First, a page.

Yet, “good job” persists. You hear it all over the place. You might even say it…I know *I* still do. Like I said earlier, it is a shorthand phrase…we use it to get children to do (or continue doing) something, we use it to express our pleasure succinctly at times when we maybe aren’t totally connected or dialed in…and, of course, we use it when we are overwhelmingly excited and joyful about our children’s achievements. And you should absolutely be excited and joyful about your children’s achievements, and share in their joy and pride…just try not to be the source of that joy and pride. I mentioned that Alfie brought this up 20 years ago, but we’re still talking about it today. Here’s a really lovely contemporary article that talks about what to say instead of good job…it goes a little beyond “say what you see” and “talk less, ask more.” And if you want a simple ‘say this, not that’ sheet, here you go.

But keep in mind, “it’s not a matter of memorizing a new script, but of keeping in mind our long-term goals for our children and watching for the effects of what we say.” The reason ‘RIE lingo’ is so challenging isn’t because it is a secret language, or even because it is unique to every educarer…it is because RIE always asks us to be thoughtful and specific in our language with children. To be honest and clear. To be direct and present. And when you’re engaging with someone as present and open and absorbent as an infant or toddler, well, that’s daunting. But it’s important, and it does get easier…after all, the goal of your language…of this Educaring Approach…is relationship. And it’s easy to talk with people we’re in relationships with, right?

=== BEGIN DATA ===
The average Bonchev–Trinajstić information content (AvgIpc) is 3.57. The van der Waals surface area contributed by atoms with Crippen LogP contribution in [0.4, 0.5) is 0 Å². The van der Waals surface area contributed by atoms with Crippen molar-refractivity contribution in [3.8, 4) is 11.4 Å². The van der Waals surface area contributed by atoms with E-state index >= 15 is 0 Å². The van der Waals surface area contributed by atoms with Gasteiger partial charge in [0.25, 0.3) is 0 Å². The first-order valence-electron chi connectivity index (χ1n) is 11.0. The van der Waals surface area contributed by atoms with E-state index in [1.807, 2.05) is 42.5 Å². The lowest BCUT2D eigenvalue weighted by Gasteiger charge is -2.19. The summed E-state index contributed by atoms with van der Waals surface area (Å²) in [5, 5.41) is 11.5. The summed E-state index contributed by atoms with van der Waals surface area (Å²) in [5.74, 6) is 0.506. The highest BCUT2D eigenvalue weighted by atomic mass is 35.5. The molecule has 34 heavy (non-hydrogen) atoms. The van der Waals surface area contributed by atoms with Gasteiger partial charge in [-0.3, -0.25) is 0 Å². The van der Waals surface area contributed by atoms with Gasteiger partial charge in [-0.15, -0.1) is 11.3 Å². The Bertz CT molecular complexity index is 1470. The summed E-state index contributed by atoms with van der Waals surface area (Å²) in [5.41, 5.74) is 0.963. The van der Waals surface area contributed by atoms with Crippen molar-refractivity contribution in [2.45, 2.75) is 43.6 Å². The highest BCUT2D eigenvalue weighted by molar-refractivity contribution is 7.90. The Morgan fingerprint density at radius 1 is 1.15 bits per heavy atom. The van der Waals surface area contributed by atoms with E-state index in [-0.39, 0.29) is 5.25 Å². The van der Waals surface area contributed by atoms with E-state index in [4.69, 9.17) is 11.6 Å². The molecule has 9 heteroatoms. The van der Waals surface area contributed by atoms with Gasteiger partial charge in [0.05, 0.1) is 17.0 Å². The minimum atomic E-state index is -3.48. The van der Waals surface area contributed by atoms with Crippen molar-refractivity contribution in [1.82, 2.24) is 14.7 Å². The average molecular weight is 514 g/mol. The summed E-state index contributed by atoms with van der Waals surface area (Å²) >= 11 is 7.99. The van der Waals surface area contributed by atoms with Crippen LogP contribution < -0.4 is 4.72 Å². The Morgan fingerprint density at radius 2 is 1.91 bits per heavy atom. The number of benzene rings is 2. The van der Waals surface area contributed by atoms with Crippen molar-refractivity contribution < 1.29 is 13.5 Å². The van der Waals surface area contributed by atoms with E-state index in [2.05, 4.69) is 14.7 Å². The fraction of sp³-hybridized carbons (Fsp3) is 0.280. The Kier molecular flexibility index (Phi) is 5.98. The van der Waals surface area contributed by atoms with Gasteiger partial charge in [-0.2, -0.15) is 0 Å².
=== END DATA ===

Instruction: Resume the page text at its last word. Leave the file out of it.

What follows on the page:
54. Create Clarity and Encourage Freedom

Virtue comes from within your children.
It is a natural part of their being.
It can never be taken from them.
It follows them wherever they travel.
It guides them in all circumstances.
It will cause their life to flourish
and be filled with joy.

Amidst the hundreds of voices
clamoring for their attention saying,
“This way.  No, that way,”
your children will learn
to trust their own hearts.
Thus they will act wisely.
You need not worry.

How can you keep from worry?
Look inside yourself.
We don’t trust natural goodness.
We think it must be imposed from without.
But all foolish decisions and choices
grow from confusion and fear.
And confusion and fear are amplified
by constant pushing and preaching.
Is there a way you can help
create clarity and encourage freedom?